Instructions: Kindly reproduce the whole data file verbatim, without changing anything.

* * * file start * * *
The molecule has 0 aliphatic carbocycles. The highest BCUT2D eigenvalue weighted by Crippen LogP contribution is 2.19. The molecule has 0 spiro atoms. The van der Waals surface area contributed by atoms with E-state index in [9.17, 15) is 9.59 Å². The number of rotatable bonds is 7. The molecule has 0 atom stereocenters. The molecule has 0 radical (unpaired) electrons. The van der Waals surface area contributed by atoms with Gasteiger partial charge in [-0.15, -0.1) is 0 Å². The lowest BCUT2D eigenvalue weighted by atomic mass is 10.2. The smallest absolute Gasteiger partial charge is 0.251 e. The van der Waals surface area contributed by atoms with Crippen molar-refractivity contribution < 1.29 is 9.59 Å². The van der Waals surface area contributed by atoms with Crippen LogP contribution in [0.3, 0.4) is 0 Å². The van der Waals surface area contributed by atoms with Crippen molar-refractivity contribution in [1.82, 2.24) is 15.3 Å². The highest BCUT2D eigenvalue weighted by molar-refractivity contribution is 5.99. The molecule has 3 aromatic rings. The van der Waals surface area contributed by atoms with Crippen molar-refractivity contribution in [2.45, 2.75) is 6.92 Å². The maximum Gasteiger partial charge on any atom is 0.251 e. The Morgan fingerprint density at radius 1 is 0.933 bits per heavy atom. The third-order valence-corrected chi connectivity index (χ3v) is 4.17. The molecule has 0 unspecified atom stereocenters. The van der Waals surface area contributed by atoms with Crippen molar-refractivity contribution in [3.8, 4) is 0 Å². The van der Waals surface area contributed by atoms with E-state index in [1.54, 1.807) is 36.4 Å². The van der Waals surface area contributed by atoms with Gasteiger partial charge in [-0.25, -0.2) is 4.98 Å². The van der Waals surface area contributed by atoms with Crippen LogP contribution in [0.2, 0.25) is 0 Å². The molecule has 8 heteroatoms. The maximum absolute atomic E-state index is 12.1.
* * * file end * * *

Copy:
The molecule has 0 aliphatic carbocycles. The highest BCUT2D eigenvalue weighted by Crippen LogP contribution is 2.19. The molecule has 0 spiro atoms. The van der Waals surface area contributed by atoms with E-state index in [9.17, 15) is 9.59 Å². The number of rotatable bonds is 7. The molecule has 0 atom stereocenters. The molecule has 0 radical (unpaired) electrons. The van der Waals surface area contributed by atoms with Gasteiger partial charge in [-0.15, -0.1) is 0 Å². The lowest BCUT2D eigenvalue weighted by atomic mass is 10.2. The smallest absolute Gasteiger partial charge is 0.251 e. The van der Waals surface area contributed by atoms with Crippen molar-refractivity contribution < 1.29 is 9.59 Å². The van der Waals surface area contributed by atoms with Crippen LogP contribution in [0.3, 0.4) is 0 Å². The van der Waals surface area contributed by atoms with Crippen molar-refractivity contribution in [1.82, 2.24) is 15.3 Å². The highest BCUT2D eigenvalue weighted by molar-refractivity contribution is 5.99. The molecule has 3 aromatic rings. The van der Waals surface area contributed by atoms with Crippen molar-refractivity contribution in [2.45, 2.75) is 6.92 Å². The maximum Gasteiger partial charge on any atom is 0.251 e. The Morgan fingerprint density at radius 1 is 0.933 bits per heavy atom. The third-order valence-corrected chi connectivity index (χ3v) is 4.17. The molecule has 0 unspecified atom stereocenters. The van der Waals surface area contributed by atoms with Crippen molar-refractivity contribution in [3.8, 4) is 0 Å². The van der Waals surface area contributed by atoms with E-state index in [1.54, 1.807) is 36.4 Å². The van der Waals surface area contributed by atoms with Gasteiger partial charge in [-0.25, -0.2) is 4.98 Å². The van der Waals surface area contributed by atoms with Crippen LogP contribution in [0.2, 0.25) is 0 Å². The molecule has 8 heteroatoms. The maximum absolute atomic E-state index is 12.1.